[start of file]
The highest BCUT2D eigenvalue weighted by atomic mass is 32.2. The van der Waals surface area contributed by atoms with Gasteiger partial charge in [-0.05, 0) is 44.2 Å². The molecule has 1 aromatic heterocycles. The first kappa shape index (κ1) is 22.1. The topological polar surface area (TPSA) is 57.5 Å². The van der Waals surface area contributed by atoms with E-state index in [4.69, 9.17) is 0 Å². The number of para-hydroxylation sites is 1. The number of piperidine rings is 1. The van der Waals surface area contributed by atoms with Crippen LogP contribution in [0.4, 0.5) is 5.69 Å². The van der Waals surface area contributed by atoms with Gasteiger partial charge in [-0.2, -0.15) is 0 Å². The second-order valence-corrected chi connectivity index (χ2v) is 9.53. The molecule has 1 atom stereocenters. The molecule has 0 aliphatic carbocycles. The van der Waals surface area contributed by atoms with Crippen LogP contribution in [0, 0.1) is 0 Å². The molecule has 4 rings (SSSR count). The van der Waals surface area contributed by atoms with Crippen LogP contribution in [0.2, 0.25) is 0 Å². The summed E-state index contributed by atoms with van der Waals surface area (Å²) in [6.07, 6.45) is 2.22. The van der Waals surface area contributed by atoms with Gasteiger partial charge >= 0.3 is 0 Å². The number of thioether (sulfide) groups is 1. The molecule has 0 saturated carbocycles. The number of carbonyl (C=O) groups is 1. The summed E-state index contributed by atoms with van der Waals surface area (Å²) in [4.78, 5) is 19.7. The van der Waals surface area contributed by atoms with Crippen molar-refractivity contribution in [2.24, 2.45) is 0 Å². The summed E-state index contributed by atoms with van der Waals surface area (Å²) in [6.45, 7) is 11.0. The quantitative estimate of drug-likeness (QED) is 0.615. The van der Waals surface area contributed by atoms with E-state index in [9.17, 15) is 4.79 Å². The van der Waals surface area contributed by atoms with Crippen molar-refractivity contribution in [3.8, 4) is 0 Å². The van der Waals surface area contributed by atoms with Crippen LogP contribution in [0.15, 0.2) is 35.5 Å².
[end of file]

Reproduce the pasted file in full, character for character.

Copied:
The highest BCUT2D eigenvalue weighted by atomic mass is 32.2. The van der Waals surface area contributed by atoms with Gasteiger partial charge in [-0.05, 0) is 44.2 Å². The molecule has 1 aromatic heterocycles. The first kappa shape index (κ1) is 22.1. The topological polar surface area (TPSA) is 57.5 Å². The van der Waals surface area contributed by atoms with E-state index in [4.69, 9.17) is 0 Å². The number of para-hydroxylation sites is 1. The number of piperidine rings is 1. The van der Waals surface area contributed by atoms with Crippen LogP contribution in [0.4, 0.5) is 5.69 Å². The van der Waals surface area contributed by atoms with Gasteiger partial charge in [-0.2, -0.15) is 0 Å². The second-order valence-corrected chi connectivity index (χ2v) is 9.53. The molecule has 1 atom stereocenters. The molecule has 0 aliphatic carbocycles. The van der Waals surface area contributed by atoms with Crippen LogP contribution in [0, 0.1) is 0 Å². The molecule has 4 rings (SSSR count). The van der Waals surface area contributed by atoms with Crippen LogP contribution in [0.2, 0.25) is 0 Å². The summed E-state index contributed by atoms with van der Waals surface area (Å²) in [6.07, 6.45) is 2.22. The van der Waals surface area contributed by atoms with Gasteiger partial charge >= 0.3 is 0 Å². The number of thioether (sulfide) groups is 1. The molecule has 0 saturated carbocycles. The number of carbonyl (C=O) groups is 1. The summed E-state index contributed by atoms with van der Waals surface area (Å²) in [4.78, 5) is 19.7. The van der Waals surface area contributed by atoms with Crippen molar-refractivity contribution in [2.24, 2.45) is 0 Å². The summed E-state index contributed by atoms with van der Waals surface area (Å²) in [6.45, 7) is 11.0. The quantitative estimate of drug-likeness (QED) is 0.615. The van der Waals surface area contributed by atoms with E-state index in [9.17, 15) is 4.79 Å². The van der Waals surface area contributed by atoms with Crippen molar-refractivity contribution in [3.8, 4) is 0 Å². The van der Waals surface area contributed by atoms with Crippen LogP contribution in [0.15, 0.2) is 35.5 Å².